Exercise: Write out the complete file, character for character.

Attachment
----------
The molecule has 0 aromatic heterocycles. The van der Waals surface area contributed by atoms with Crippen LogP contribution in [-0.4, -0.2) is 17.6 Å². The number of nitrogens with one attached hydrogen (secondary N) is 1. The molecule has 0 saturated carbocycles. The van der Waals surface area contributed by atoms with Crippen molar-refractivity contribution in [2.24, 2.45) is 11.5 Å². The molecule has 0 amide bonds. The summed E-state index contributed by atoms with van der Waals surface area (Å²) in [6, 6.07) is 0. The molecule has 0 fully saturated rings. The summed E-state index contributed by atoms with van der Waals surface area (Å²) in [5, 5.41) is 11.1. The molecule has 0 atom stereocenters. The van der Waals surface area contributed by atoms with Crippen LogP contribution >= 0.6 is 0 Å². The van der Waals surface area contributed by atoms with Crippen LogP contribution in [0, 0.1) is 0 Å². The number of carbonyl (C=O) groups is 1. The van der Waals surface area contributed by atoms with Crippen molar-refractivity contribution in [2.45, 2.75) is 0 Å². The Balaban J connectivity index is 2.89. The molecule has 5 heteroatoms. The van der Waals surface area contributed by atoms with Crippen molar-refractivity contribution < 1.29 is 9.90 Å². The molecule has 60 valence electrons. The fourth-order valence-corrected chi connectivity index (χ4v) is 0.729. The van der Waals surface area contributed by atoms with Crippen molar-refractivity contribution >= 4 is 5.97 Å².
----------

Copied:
The molecule has 0 aromatic heterocycles. The van der Waals surface area contributed by atoms with Crippen LogP contribution in [-0.4, -0.2) is 17.6 Å². The number of nitrogens with one attached hydrogen (secondary N) is 1. The molecule has 0 saturated carbocycles. The van der Waals surface area contributed by atoms with Crippen molar-refractivity contribution in [2.24, 2.45) is 11.5 Å². The molecule has 0 amide bonds. The summed E-state index contributed by atoms with van der Waals surface area (Å²) in [6, 6.07) is 0. The molecule has 0 fully saturated rings. The summed E-state index contributed by atoms with van der Waals surface area (Å²) in [5, 5.41) is 11.1. The molecule has 0 atom stereocenters. The van der Waals surface area contributed by atoms with Crippen LogP contribution >= 0.6 is 0 Å². The van der Waals surface area contributed by atoms with Crippen LogP contribution in [0, 0.1) is 0 Å². The number of carbonyl (C=O) groups is 1. The van der Waals surface area contributed by atoms with Crippen molar-refractivity contribution in [2.45, 2.75) is 0 Å². The Balaban J connectivity index is 2.89. The molecule has 5 heteroatoms. The van der Waals surface area contributed by atoms with Crippen molar-refractivity contribution < 1.29 is 9.90 Å². The molecule has 60 valence electrons. The fourth-order valence-corrected chi connectivity index (χ4v) is 0.729. The van der Waals surface area contributed by atoms with Crippen molar-refractivity contribution >= 4 is 5.97 Å².